Views » January 21, 2014
A Private-Sector Model: Really?
How Obama and the Democrats failed to defend the universal right to healthcare.
The president’s (and the ACA’s) declining popularity underscores growing public doubts about Democrats’ willingness to stand and fight.
Outside observers watching the brouhaha over the Affordable Care Act’s website malfunction might well have assumed that the GOP, not the Democratic Party, is the governing party. After all, GOP zealots turned the long-overdue launch of national healthcare—a momentous achievement for the country—into a phony crisis about a website malfunction. What’s more, the national media obliged by allotting more time to fulminations about the website than interrogating the ideologues who oppose healthcare equity. While a few progressive commentators pushed back, the governing party went into retreat.
The GOP fury over the website’s issues was rooted not in any newfound interest in the ACA’s success, but in a long-held opposition to healthcare as a “right.” In a telling moment in the 2008 presidential debates, Obama asserted a right to healthcare, and McCain rejected it. The problem is that Democrats have handled this malevolence as normal political discourse, rather than the outlier worldview it is. Republicans are the only major political party in the industrialized world still fighting national healthcare. The failure of Democrats to turn this retrograde worldview into a national scandal explains why the GOP maintains an undeserved death grip on the healthcare conversation.
But Democrats have not only failed to confront Republicans. They have also reinforced conservative mantras that undermine their professed agenda by mimicking the anti-government evangelism and uncritical exaltation of markets, most memorably in Bill Clinton’s famous 1996 declaration that “the era of big government is over.” Democrats also ceded political space to GOP fanatics during the Affordable Care Act’s conception in 2009. Instead of contesting Tea Party fearmongering around Obamacare, Democrats offered concessions—first by excluding single-payer healthcare from consideration, then jettisoning the public option. The president’s (and the ACA’s) declining popularity underscores growing public doubts about Democrats’ willingness to stand and fight.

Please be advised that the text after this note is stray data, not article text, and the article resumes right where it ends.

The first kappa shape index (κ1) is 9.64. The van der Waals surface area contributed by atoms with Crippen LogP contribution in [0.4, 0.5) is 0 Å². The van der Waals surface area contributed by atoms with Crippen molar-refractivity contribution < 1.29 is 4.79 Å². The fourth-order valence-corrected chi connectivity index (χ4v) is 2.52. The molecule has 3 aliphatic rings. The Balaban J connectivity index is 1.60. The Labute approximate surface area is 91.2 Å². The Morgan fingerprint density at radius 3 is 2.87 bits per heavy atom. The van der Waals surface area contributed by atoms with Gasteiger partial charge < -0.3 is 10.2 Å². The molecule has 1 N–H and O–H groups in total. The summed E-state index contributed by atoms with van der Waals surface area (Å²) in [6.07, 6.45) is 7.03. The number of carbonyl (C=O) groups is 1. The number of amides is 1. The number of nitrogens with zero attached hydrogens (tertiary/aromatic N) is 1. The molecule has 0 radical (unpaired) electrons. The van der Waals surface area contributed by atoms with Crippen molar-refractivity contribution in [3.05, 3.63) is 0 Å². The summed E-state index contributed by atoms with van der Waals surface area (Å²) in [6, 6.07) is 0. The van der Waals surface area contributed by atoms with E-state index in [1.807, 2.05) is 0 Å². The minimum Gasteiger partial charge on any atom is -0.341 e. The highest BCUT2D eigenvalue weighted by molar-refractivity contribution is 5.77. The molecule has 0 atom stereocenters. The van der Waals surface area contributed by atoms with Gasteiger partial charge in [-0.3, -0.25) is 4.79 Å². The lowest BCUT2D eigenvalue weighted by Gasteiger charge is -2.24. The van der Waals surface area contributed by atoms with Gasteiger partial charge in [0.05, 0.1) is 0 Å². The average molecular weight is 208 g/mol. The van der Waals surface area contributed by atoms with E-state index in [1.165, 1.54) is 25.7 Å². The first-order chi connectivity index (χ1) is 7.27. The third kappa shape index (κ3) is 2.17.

Rather than reassert the purpose of his health plan in the face of post-launch criticism, Obama apologized—repeatedly. His team promised that the improved ACA website would operate with “private-sector velocity and effectiveness.” Apparently they couldn’t find any examples of government “velocity and effectiveness.” They clearly didn’t consider the U.S. air traffic control system, which wondrously handles 64 million takeoffs and landings each year (Air Force One included) and oversees the safest skies in the world. Nor the Social Security Administration, which has never missed a payment to its 57,469,232 beneficiaries. By contrast, in the private sector last year, a security breach at Target Corp compromised the credit card data of 70 million customers, and a battery malfunction grounded all Dreamliner jets—built by that icon of capitalism, Boeing—but no one blamed free enterprise.
Instead of defusing a phony crisis, the Obama administration’s gratuitous paean to “the private sector” only emboldened foes. On Fox News, archconservative Charles Krauthammer denounced the hypocrisy of conceding private-sector superiority while trying to nationalize American medicine.
Fast forward to the ACA rollout. Obama lets right-wing ideologues exploit a website malfunction. He tolerates feigned GOP outrage over cancelled health plans, although Republicans didn’t protest the turnover of more than 50 percent of individual plans each year under the previous system. He begs unscrupulous insurers to reinstate junk policies, when he could have turned the tables on them and revived (yes) the public option by absorbing the cancellation victims into a federal plan like Medicare.
Progressive disillusionment with Democrats has simmered for decades. As progressives push for more populist candidates, Democrats must choose a path. Will they confront corporate power and reassert the rightful place of government to facilitate economic justice and equity? There are signs of progressive renewal, including the inspiring struggles of restaurant and retail workers, campaigns to raise the minimum wage, election outcomes in New York and Seattle, growing opposition to war and a rising educational justice movement. Will Democrats embrace the demands of a resurgent progressive movement, or will they continue to indulge their corporatist impulses—and donors?
James Thindwa is a member of In These Times' Board of Directors and a labor and community activist.
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